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Misunderstanding our system of governance

Published: Oct 10, 2013

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Dear Editor,

For years now I have noticed that major consciousness change in our Bahamas is usually the result of copying others rather than careful thought to the introduction or implementation of the same.

If we want to make a new law, we seem to do it by copying similar laws from other jurisdictions.  This is quite alright but it has to be done bearing in mind that the other place had a reason for the idea and the words used.  Often, we will just slavishly copy a paragraph from here and a paragraph from there and in the result what we have is a mess.  Then when we do further changes, it is with reckless abandon.

In the area of governance I am extremely concerned as we appear to have confounded two cardinal principles of the Westminster system to which we subscribe but for which we have a lack of understanding or appreciation of why they are part of the system.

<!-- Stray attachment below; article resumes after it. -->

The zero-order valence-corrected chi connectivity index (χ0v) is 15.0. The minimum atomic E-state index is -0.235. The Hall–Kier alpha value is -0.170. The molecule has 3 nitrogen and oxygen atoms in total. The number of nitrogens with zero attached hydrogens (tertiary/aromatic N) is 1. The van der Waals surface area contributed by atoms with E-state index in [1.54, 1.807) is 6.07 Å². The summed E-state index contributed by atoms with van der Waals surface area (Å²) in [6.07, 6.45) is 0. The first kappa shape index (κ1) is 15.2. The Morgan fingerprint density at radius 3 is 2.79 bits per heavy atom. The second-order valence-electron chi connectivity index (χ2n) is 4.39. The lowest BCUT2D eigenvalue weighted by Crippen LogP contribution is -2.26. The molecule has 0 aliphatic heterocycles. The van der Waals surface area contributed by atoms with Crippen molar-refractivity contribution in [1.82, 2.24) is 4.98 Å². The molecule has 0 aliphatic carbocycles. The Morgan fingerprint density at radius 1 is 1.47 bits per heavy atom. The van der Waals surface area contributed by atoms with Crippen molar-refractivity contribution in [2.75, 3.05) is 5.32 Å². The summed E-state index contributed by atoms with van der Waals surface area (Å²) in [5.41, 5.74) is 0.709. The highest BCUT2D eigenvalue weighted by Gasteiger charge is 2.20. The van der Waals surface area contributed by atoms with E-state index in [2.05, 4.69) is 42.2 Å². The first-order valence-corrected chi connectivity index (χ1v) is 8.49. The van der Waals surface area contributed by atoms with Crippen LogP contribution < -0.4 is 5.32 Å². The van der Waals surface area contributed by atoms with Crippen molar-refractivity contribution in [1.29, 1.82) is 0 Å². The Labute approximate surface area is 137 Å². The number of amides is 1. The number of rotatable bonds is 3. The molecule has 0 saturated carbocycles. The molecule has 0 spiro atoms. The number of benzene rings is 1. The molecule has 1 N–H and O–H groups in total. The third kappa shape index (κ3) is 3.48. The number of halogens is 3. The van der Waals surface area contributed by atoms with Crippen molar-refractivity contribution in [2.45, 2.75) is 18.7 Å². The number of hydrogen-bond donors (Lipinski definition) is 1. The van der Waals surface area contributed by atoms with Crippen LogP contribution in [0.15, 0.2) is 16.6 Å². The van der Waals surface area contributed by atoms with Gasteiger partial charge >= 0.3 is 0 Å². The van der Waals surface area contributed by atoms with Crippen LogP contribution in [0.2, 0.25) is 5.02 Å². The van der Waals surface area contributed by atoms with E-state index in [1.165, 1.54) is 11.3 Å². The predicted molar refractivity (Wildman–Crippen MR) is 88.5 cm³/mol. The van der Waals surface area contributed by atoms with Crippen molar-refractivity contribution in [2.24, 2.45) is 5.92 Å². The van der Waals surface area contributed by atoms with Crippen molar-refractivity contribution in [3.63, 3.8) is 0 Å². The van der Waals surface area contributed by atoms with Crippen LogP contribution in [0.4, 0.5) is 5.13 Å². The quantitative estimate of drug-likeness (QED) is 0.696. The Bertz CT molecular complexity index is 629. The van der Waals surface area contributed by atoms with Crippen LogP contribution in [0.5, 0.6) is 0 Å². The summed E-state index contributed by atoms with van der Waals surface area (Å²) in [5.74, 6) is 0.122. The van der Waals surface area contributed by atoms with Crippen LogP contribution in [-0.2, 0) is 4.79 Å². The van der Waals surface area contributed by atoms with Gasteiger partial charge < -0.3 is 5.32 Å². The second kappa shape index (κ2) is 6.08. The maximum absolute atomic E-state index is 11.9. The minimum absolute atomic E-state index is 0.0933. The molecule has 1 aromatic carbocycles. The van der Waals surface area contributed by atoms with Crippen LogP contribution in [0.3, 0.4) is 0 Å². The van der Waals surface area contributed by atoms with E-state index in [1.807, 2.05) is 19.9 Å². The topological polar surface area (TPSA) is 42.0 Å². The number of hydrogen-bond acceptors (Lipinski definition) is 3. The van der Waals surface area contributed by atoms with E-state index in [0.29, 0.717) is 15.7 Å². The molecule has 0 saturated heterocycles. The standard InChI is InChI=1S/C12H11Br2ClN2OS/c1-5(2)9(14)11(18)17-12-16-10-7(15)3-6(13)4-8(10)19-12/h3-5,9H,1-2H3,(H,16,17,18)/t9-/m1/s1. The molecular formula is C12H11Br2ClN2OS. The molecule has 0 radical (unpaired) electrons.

The first is the role of the backbench in Parliament and the other is the operational role of the civil service.

The backbench: As recently as 1992, there was an identifiable backbench in Parliament – i.e., parliamentarians who were members of the governing party but were not ministers or part of the Cabinet.  These backbenchers, although part of the governing party, were not bound by the collective responsibility of Cabinet and were able to cast their votes freely.  These people were often noted for their independence of expression and were often cast as rebels.  Names such as Oscar Johnson Sr., Cadwell Armbrister, Edmund Moxey and Milo Butler Jr. come to mind.

In Parliament, legislation passes by a vote of the majority.  If the governing party has an overwhelming majority and the leader has control of them, he can pass almost anything he wishes.  The opposition is usually more seen than heard and of little effect save at the next election.